Top 5 Countries

100-Country Club: I have a few friends who claim to be in the “100-Country Club.”  And while I’m not doubting them, that is a helluva lot of countries. I purposely don’t have the country count listed here (OK, 53) mostly because I don’t want to base my travels on getting to the most “places.” That is not the reason why I travel.

And, let’s admit it, I’m a goal-oriented person. (Note: I did not say “competitive” — there is a difference!) I tend to scare myself by putting a number out there. If I see I mountain, I think I need to climb the mountain. Besides do I really need to go to every country in the world? Don’t answer that…my mom might be reading.

Here’re my thoughts on the best countries, mountains, beaches, cities, lakes.

Favorite Countries: Top 5

OK, picking a favorite country is like Sophie’s Choice. How could I possibly choose? No matter which countries are on the top of the list, you’re always going to be thinking: What about Argentina? Russia? South Africa? All fine countries that I’d return to in a heartbeat.

But we must try and accomplish the impossible. I based my ranking on natural landscape and beauty, the generosity of the people, and the general zaniness of the place. A true favorite is a country that remains untouched by the modern world in some way.


Cu-Chi Tunnels, Vietnam
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Vietnam:

Vietnam will always hold a special place for me. It was one of the first times I’d travel solo (at age 24) and survived an attempted drugging and kidnapping, as well as a much-too-close brush with the world of trafficking.

These antics, plus traveling to the Cu-Chi tunnels and learning about the Vietnam war first-hand, were a true education about the real world and America’s place in it.

Rural street scene, Nicaragua

Rural streel scene, Nicaragua
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Nicaragua

I saw some kids playing baseball here on the beach of Lake Nicaragua, on Ometepe Island. They were using a carved stick for a bat, clumps of seaweed for the bases, and one shared glove.  The parents were playing further down on the beach (and had a real bat and a couple of gloves).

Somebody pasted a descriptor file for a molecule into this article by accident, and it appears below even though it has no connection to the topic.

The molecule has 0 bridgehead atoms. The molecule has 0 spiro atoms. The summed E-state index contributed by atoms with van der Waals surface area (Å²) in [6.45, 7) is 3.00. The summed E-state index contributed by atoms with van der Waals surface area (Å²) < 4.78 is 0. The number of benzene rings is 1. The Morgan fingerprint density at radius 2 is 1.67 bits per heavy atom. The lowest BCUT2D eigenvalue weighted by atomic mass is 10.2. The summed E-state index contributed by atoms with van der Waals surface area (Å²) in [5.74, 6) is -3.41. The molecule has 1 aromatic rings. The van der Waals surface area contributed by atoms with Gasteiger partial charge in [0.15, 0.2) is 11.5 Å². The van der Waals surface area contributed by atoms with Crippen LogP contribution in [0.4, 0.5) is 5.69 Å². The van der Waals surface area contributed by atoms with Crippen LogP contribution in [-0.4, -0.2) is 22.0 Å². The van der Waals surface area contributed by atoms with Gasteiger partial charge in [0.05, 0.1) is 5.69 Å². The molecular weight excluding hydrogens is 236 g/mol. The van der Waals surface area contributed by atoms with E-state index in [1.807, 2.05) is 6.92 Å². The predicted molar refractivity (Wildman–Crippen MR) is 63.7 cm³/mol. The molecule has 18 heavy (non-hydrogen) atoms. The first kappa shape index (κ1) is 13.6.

The sun was setting and everyone — but the kids especially — were having a blast. That night was a true glimpse at innocence.

Market day in Sambara mountain town, Tanzania

Market day in Usambara mountain town, Tanzania
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Tanzania

How can you not love a country that offers you some of the greatest adventures of all time: climbing Mt. Kilimanjaro and learning to scuba in Zanzibar, the Disneyland of diving. The countryside is beautiful, but the people, especially the women, are even more so with their colorful kangas and bright smiles.

Aside from being mugged in Arusha (a lesson well learned), Tanzania is about as far away from America as you can get — a true compliment indeed.

kid-on-horse2_rev3
A young Mongolian on horseback
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Mongolia

I’d always been fascinated with the thought of Mongolia and the idea of staying in a ger. And so, last year, I took the Trans-Siberian train, crossing the Gobi Desert and the Mongolian plains.

The mountainside could not have been more pristine, but it was the pride of the people, in their horsemanship, singing and culture that won me over. Ulaan Bataar is also the true Wild West, where you know you’re facing an un-tethered frontier.

Roman fort in Turkey
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Turkey

Istanbul is truly at the crossroads of Europe and the Middle East and provided my first encounter with the Muslim world. Waking up to the salat, the Muslim call for morning prayer, was a real eye (and ear) opener. Sailing down the Bosporus and tramping among Roman ruins, partaking in a real Turkish bath (Please tell me that bath attendant is not using the same washcloth on everyone), and navigating one of the world’s best bazaars — all memories to keep. The Turkish people are also some of the friendliest in the world.


This entry was posted on Wednesday, June 30th, 2010 and is filed under Travel Favorites, Travel Favorites.

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